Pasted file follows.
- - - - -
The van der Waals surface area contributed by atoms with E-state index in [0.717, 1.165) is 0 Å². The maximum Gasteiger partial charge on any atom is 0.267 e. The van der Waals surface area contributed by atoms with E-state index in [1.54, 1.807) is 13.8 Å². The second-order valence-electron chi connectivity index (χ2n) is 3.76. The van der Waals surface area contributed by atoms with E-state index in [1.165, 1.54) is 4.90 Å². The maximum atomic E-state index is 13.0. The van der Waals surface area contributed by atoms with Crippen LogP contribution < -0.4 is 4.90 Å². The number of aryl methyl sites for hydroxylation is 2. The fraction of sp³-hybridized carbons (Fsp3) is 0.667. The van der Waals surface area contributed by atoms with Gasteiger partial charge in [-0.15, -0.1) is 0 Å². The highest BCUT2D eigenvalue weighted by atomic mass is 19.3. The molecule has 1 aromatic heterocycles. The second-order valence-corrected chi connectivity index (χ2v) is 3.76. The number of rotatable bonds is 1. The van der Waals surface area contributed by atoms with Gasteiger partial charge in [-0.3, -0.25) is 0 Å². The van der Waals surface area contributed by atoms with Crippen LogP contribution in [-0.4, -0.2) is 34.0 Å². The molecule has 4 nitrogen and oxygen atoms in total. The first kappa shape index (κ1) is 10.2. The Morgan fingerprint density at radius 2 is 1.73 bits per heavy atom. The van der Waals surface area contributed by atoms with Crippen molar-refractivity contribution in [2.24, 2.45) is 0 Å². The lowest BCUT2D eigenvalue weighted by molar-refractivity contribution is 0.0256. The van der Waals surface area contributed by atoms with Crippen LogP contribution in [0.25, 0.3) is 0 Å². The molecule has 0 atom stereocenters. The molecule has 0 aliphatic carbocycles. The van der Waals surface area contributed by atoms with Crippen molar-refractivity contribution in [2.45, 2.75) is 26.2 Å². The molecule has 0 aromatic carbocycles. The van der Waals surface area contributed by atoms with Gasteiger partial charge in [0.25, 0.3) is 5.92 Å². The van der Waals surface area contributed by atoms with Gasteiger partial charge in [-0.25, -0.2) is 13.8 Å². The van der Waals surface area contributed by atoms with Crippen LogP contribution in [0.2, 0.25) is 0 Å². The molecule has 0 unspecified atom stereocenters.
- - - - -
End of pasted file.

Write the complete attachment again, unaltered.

The van der Waals surface area contributed by atoms with E-state index in [0.717, 1.165) is 0 Å². The maximum Gasteiger partial charge on any atom is 0.267 e. The van der Waals surface area contributed by atoms with E-state index in [1.54, 1.807) is 13.8 Å². The second-order valence-electron chi connectivity index (χ2n) is 3.76. The van der Waals surface area contributed by atoms with E-state index in [1.165, 1.54) is 4.90 Å². The maximum atomic E-state index is 13.0. The van der Waals surface area contributed by atoms with Crippen LogP contribution < -0.4 is 4.90 Å². The number of aryl methyl sites for hydroxylation is 2. The fraction of sp³-hybridized carbons (Fsp3) is 0.667. The van der Waals surface area contributed by atoms with Gasteiger partial charge in [-0.15, -0.1) is 0 Å². The highest BCUT2D eigenvalue weighted by atomic mass is 19.3. The molecule has 1 aromatic heterocycles. The second-order valence-corrected chi connectivity index (χ2v) is 3.76. The number of rotatable bonds is 1. The van der Waals surface area contributed by atoms with Gasteiger partial charge in [-0.3, -0.25) is 0 Å². The van der Waals surface area contributed by atoms with Crippen LogP contribution in [-0.4, -0.2) is 34.0 Å². The molecule has 4 nitrogen and oxygen atoms in total. The first kappa shape index (κ1) is 10.2. The Morgan fingerprint density at radius 2 is 1.73 bits per heavy atom. The van der Waals surface area contributed by atoms with Crippen molar-refractivity contribution in [2.24, 2.45) is 0 Å². The lowest BCUT2D eigenvalue weighted by molar-refractivity contribution is 0.0256. The van der Waals surface area contributed by atoms with Crippen LogP contribution in [0.25, 0.3) is 0 Å². The molecule has 0 atom stereocenters. The molecule has 0 aliphatic carbocycles. The van der Waals surface area contributed by atoms with Crippen molar-refractivity contribution in [2.45, 2.75) is 26.2 Å². The molecule has 0 aromatic carbocycles. The van der Waals surface area contributed by atoms with Gasteiger partial charge in [0.25, 0.3) is 5.92 Å². The van der Waals surface area contributed by atoms with Gasteiger partial charge in [-0.25, -0.2) is 13.8 Å². The van der Waals surface area contributed by atoms with Crippen LogP contribution in [0.2, 0.25) is 0 Å². The molecule has 0 unspecified atom stereocenters.